A new weblog, familiar challenges
The desire to write, to think out loud, to write down a thought and launch it into the ether is a little like creating that golden disk containing voice and music recordings, bolting it to the fender of Voyager II, and hoping that some intelligent being somewhere in the far reaches of the Milky Way galaxy or beyond will come across it and pick up the thread. Okay, writing a blog post is not very much like the $865 million effort required to launch Voyager and its message disk to interstellar space. Yet you have to admit that both actions require a healthy dose of optimism.
Hello, from the children of planet Earth.
A group of us are working on a blog design that we hope will invite faculty, students, staff and alumni around the world to stop by, read, and respond. We hope that they will contribute their thoughts, comment and join in the conversation.
This is a challenge. Design is a very personal, even intimate process. What one considers artful, another considers esoteric. The elegance of one format is an obstacle to the urge for spontaneity in another. Form either follows function or defeats it depending on your individual goals, which rarely come into focus until we see something and experience our reaction to it. Fact is, until this moment in the collaborative act of creation, none of us have come to terms with our desires, wants and needs for this blog. Which is one of the benefits of process. Show me a creator of anything who gets it right the first time and I'll show you a creator who aimed low.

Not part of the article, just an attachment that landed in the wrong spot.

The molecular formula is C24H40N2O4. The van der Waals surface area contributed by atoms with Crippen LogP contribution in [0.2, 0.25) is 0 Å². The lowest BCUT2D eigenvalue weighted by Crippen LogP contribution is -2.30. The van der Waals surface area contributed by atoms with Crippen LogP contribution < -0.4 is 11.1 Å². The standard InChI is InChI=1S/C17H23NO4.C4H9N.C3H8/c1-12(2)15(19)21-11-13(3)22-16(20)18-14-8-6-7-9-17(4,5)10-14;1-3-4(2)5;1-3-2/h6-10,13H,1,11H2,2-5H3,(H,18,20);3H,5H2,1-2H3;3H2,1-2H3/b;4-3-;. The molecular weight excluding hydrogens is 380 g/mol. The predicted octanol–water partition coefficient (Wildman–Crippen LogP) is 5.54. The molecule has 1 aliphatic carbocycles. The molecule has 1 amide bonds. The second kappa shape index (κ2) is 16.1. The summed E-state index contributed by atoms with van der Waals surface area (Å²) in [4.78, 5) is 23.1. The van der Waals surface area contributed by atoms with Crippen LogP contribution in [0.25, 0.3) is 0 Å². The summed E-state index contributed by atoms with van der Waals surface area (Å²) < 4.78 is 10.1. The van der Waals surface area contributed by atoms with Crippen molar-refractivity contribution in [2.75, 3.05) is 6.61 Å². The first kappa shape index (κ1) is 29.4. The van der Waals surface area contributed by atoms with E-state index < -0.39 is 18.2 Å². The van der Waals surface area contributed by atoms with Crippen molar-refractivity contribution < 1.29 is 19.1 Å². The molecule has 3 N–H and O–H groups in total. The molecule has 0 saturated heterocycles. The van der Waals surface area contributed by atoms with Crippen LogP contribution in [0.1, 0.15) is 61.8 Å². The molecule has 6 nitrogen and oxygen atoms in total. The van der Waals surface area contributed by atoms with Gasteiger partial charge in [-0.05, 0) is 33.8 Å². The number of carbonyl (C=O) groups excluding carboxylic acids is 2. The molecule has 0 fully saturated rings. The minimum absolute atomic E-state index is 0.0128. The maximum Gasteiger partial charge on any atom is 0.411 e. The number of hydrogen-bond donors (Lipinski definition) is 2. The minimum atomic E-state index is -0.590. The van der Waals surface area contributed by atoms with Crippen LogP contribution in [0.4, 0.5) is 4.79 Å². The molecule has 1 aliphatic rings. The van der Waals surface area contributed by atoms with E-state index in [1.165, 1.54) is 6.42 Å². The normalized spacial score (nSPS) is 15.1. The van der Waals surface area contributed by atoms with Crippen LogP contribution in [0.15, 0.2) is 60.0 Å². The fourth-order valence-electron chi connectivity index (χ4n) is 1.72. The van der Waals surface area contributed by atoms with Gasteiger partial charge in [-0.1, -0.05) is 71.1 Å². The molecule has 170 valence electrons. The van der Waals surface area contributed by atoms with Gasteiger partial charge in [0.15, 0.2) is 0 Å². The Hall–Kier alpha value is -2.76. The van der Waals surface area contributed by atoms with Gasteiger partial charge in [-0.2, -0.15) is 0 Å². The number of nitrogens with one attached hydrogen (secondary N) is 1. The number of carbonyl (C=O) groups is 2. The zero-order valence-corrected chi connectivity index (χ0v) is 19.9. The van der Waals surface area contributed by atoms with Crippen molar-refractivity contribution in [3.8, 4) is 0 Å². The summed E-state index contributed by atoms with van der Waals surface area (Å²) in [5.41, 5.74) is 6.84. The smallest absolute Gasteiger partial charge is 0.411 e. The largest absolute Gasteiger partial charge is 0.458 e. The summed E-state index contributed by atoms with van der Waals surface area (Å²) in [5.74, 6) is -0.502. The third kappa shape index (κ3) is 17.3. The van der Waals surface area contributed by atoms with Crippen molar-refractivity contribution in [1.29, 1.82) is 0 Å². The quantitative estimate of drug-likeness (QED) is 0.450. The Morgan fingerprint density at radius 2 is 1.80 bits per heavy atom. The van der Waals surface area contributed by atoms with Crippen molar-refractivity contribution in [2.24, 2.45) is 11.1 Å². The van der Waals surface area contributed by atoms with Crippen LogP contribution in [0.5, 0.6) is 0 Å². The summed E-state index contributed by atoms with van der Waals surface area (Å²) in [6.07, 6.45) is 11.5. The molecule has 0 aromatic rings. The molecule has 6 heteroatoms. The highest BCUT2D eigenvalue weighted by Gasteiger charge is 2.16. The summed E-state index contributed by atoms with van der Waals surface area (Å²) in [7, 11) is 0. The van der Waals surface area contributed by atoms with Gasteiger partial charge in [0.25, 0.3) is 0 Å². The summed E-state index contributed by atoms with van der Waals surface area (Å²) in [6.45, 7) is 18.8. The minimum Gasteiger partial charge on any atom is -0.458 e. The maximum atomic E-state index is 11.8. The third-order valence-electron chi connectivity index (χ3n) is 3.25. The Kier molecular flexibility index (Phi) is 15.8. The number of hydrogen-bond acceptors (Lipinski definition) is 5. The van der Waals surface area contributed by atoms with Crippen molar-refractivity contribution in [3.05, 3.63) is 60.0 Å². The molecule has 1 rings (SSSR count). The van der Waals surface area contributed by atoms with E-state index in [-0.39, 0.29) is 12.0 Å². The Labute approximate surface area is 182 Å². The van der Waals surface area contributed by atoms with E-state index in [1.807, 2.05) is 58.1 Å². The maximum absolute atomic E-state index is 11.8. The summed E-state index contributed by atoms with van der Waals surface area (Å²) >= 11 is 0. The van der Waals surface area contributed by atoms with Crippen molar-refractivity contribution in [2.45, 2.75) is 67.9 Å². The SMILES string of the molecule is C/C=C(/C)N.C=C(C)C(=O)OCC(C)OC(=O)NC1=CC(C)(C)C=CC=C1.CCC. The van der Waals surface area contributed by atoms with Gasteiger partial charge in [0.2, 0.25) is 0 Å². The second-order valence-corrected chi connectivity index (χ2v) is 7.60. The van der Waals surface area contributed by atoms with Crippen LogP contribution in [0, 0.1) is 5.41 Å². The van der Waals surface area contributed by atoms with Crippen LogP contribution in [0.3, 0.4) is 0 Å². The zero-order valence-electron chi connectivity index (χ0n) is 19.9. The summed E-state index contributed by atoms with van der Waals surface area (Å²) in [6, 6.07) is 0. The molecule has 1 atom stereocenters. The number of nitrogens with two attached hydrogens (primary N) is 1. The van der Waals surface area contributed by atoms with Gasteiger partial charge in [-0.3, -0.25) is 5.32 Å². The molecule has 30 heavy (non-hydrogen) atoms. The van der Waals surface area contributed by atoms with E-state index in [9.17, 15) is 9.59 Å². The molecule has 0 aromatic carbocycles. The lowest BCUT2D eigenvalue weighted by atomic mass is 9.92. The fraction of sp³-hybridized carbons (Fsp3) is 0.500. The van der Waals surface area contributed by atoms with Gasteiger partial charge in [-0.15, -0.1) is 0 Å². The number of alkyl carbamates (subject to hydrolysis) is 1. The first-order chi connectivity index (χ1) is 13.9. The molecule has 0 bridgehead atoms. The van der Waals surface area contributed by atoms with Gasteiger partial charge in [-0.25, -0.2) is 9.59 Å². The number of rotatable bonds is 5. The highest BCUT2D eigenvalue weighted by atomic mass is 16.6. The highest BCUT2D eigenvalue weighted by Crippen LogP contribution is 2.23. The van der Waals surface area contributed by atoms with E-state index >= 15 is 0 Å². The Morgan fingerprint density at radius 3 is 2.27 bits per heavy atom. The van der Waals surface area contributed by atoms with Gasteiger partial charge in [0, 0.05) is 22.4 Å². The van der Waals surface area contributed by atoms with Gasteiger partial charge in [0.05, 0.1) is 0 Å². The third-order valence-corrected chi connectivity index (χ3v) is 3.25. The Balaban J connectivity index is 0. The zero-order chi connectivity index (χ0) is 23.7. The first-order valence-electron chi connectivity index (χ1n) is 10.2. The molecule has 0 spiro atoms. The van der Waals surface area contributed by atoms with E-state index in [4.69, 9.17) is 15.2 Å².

When we previewed the blog design-in-progress for a group of smart and entrepreneurial students, it was met with clear interest, encouragement of its strengths, and helpful inquiries about ways to address its underlying potential for engaging the real-life needs of students, faculty, alumni and prospective students and their families.
Interactivity - can it be organized into at-a-glance categories? No one wants to scroll through a long page of disparate posts and comments to find something of interest. We're all busy. Give us the top-ranking or most popular threads in politics, student life, music, news, and so forth.
In other words, edit content and format presentation. Yes, this involves some processing of content in what was originally envisioned as an open, transparent, and unmoderated online dialog. They acknowledged this. They know their peers. There will be the occasional 'immature' post, but that is life and it can be managed. More than anything, they were optimistic that the worldwide community of students, faculty and alumni would ultimately self-moderate. I also believe that they will. Recent research suggests that they have it right.